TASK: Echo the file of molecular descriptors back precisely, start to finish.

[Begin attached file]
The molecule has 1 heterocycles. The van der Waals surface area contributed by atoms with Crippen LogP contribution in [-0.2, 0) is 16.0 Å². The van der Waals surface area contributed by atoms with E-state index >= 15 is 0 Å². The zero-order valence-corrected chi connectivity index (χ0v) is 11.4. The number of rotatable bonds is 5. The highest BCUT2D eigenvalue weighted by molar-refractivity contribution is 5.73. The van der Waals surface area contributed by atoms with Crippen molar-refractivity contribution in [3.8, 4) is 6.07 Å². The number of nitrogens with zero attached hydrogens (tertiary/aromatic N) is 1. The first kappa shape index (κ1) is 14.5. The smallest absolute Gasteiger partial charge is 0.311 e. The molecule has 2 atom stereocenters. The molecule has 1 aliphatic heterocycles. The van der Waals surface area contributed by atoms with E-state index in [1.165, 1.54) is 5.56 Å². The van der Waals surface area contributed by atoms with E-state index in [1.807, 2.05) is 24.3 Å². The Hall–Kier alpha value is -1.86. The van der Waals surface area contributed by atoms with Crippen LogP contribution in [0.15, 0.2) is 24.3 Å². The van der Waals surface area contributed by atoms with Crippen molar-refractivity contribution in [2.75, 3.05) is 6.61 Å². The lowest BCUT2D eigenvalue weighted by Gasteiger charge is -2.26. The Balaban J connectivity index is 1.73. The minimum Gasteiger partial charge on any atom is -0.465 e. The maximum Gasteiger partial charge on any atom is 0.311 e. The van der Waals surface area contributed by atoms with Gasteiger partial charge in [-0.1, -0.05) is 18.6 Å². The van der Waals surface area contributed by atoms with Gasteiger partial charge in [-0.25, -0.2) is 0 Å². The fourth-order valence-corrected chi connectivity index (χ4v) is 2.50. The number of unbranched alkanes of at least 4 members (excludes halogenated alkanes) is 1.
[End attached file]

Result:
The molecule has 1 heterocycles. The van der Waals surface area contributed by atoms with Crippen LogP contribution in [-0.2, 0) is 16.0 Å². The van der Waals surface area contributed by atoms with E-state index >= 15 is 0 Å². The zero-order valence-corrected chi connectivity index (χ0v) is 11.4. The number of rotatable bonds is 5. The highest BCUT2D eigenvalue weighted by molar-refractivity contribution is 5.73. The van der Waals surface area contributed by atoms with Crippen molar-refractivity contribution in [3.8, 4) is 6.07 Å². The number of nitrogens with zero attached hydrogens (tertiary/aromatic N) is 1. The first kappa shape index (κ1) is 14.5. The smallest absolute Gasteiger partial charge is 0.311 e. The molecule has 2 atom stereocenters. The molecule has 1 aliphatic heterocycles. The van der Waals surface area contributed by atoms with E-state index in [1.165, 1.54) is 5.56 Å². The van der Waals surface area contributed by atoms with E-state index in [1.807, 2.05) is 24.3 Å². The Hall–Kier alpha value is -1.86. The van der Waals surface area contributed by atoms with Crippen LogP contribution in [0.15, 0.2) is 24.3 Å². The van der Waals surface area contributed by atoms with Crippen molar-refractivity contribution in [2.75, 3.05) is 6.61 Å². The lowest BCUT2D eigenvalue weighted by Gasteiger charge is -2.26. The Balaban J connectivity index is 1.73. The minimum Gasteiger partial charge on any atom is -0.465 e. The maximum Gasteiger partial charge on any atom is 0.311 e. The van der Waals surface area contributed by atoms with Gasteiger partial charge in [-0.1, -0.05) is 18.6 Å². The van der Waals surface area contributed by atoms with Gasteiger partial charge in [-0.25, -0.2) is 0 Å². The fourth-order valence-corrected chi connectivity index (χ4v) is 2.50. The number of unbranched alkanes of at least 4 members (excludes halogenated alkanes) is 1.